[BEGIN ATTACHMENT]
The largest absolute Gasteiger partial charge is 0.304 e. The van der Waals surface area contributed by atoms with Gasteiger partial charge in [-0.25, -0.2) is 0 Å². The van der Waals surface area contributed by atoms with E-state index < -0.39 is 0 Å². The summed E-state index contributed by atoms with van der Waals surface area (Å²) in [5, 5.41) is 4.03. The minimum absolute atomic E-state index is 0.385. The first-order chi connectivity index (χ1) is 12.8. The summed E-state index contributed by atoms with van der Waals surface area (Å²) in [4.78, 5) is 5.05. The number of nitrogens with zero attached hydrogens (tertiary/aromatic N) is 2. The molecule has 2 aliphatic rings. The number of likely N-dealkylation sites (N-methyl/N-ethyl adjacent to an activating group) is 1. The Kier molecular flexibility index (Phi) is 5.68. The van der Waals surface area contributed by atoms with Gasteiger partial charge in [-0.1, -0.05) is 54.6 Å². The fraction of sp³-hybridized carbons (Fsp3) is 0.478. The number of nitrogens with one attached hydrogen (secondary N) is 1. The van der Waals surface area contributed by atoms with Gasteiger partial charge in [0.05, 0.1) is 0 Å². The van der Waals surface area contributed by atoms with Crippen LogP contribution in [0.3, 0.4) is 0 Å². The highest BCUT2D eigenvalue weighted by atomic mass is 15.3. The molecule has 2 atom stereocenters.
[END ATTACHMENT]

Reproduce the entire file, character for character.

The largest absolute Gasteiger partial charge is 0.304 e. The van der Waals surface area contributed by atoms with Gasteiger partial charge in [-0.25, -0.2) is 0 Å². The van der Waals surface area contributed by atoms with E-state index < -0.39 is 0 Å². The summed E-state index contributed by atoms with van der Waals surface area (Å²) in [5, 5.41) is 4.03. The minimum absolute atomic E-state index is 0.385. The first-order chi connectivity index (χ1) is 12.8. The summed E-state index contributed by atoms with van der Waals surface area (Å²) in [4.78, 5) is 5.05. The number of nitrogens with zero attached hydrogens (tertiary/aromatic N) is 2. The molecule has 2 aliphatic rings. The number of likely N-dealkylation sites (N-methyl/N-ethyl adjacent to an activating group) is 1. The Kier molecular flexibility index (Phi) is 5.68. The van der Waals surface area contributed by atoms with Gasteiger partial charge in [-0.1, -0.05) is 54.6 Å². The fraction of sp³-hybridized carbons (Fsp3) is 0.478. The number of nitrogens with one attached hydrogen (secondary N) is 1. The van der Waals surface area contributed by atoms with Gasteiger partial charge in [0.05, 0.1) is 0 Å². The van der Waals surface area contributed by atoms with Crippen LogP contribution in [0.3, 0.4) is 0 Å². The highest BCUT2D eigenvalue weighted by atomic mass is 15.3. The molecule has 2 atom stereocenters.